The worlds of art, design, and fashion are about to acquire a new meeting place—a juncture where the three come together and, on a good day, ignite. It’s down the block from the Dia Center for the Arts in Chelsea, at 542 West 22nd Street, and it opens, appropriately enough (as much as any commercial enterprise can be, it has been conceived as a love letter to its location), on Valentine’s Day. It is the Balenciaga store, an intriguing collaboration between the label’s designer, Nicolas Ghesquière, and the French artist Dominique Gonzalez-Foerster. The 5,000-square-foot space—a former garage—will house a grotto, the beginnings of a contemporary-art collection, chairs by Verner Panton and the Memphis Group designer Ettore Sottsass, and fitting rooms based on garden pergolas. There will be a massive skylight, sounds that change as you move around the floor, and a lighting scheme, created by the French designer Benoit Lalloz, that modulates to fill the store with anything from simulated sunshine to the feeling of a rainy day. And on top of all these delights, there will be, of course, Ghesquière’s clothing. The new Balenciaga boutique aims, in short, to be a store that is entirely of its time, like Mary Quant’s Carnaby Store and Biba, those two famous London boutiques, were in the sixties and seventies, respectively, or like L.A.’s Maxfield was in the eighties.
And how surprising that such a twenty-first-century venture should be from Balenciaga—the atelier that, of all ateliers, seemed crystallized in its glorious heyday, so much so that when the great couturier Cristobal Balenciaga (“the greatest dressmaker who ever lived,” according to Diana Vreeland) retired in 1968, the famed hostess Mona Bismarck, the story goes, locked herself away in her villa on Capri for three days of mourning. The house was, apparently, dead. Only now it is not only alive but perhaps at its peak. Ask any fashion editor in town. The one show they would not miss this season, and haven’t missed any season since 1997, is Balenciaga, and the reason is simple: Nicolas Ghesquière.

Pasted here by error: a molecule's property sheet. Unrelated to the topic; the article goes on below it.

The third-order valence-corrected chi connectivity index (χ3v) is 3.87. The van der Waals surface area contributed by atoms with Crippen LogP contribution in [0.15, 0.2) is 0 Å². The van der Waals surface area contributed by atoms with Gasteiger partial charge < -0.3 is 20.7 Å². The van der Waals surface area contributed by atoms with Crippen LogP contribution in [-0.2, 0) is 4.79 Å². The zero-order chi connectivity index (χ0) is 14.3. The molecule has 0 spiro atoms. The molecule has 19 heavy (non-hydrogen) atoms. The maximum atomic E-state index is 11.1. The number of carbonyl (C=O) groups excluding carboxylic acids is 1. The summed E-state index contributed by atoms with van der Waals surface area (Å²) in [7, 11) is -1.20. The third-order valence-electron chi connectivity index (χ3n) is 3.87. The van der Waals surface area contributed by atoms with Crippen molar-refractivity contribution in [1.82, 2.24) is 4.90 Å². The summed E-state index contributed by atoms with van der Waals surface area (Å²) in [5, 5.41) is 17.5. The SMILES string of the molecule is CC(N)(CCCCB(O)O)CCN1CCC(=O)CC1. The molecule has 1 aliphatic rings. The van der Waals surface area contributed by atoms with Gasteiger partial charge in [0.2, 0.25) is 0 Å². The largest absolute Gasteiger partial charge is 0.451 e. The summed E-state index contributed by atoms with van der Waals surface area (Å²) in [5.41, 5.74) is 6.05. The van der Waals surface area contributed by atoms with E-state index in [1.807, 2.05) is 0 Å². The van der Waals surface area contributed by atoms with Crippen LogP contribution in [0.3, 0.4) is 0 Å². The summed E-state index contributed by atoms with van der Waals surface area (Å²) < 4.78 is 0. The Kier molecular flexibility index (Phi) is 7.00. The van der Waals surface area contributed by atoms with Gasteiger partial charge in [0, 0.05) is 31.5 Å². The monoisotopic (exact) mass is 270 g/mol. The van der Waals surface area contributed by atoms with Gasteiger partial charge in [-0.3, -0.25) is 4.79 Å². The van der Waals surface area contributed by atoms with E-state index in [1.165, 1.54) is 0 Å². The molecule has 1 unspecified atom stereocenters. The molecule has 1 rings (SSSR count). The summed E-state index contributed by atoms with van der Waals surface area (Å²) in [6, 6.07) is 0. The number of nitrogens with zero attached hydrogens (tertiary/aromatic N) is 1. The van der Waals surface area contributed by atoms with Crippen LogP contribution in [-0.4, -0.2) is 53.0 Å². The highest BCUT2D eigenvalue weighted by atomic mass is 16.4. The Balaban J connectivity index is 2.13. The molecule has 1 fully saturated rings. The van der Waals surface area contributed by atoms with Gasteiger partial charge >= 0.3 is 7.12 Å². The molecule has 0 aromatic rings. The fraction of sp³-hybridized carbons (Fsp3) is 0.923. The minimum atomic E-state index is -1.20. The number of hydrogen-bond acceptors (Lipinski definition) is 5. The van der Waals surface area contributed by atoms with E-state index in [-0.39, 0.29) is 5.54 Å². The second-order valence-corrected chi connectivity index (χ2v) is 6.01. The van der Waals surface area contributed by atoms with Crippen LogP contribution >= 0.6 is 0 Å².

Ghesquière is young—31—and impossibly gifted. He grew up in Loudun, a small town in central France, the son of a Belgian golf-course-manager father and a French mother, loved fashion from an early age, and by 14 had gotten an internship at Agnès B. Four years later, he was working for Jean Paul Gaultier, which is also when he first came to New York and fell in love with the city—as well he might. He stayed with a friend in a loft on Lafayette. They went to Indochine and to Beige and, to celebrate New Year’s Eve, to a party at Francesco Clemente’s Greenwich Village studio.
“Ah,” Ghesquière says, his eyes twinkling with pleasure, “I remember it so well. Truffaut’s daughter was there. It just seemed the most amazing thing, to be at Clemente’s studio with Ewa Truffaut. New York was a big discovery for me then.” Back then, of course, Ghesquière was just another beautiful fashion boy who didn’t speak all that much English. Now he is the beautiful boy of fashion—and his English is fluent. Last year, Anna Wintour threw the most talked-about party of Fashion Week for him. In October 2000, he was named avant-garde designer of the year at the VHI/Vogue Fashion Awards, and a year later, he was named Womenswear Designer of the Year by the CFDA. He is, according to Suzy Menkes of The International Herald Tribune, “the most intriguing and original designer of his generation,” and his fans include Chloë Sevigny (“I worship Balenciaga”), Kate Moss (“I’ve got so much Balenciaga, but it’s never enough”), Nicole Kidman, Charlotte Gainsbourg, and Madonna.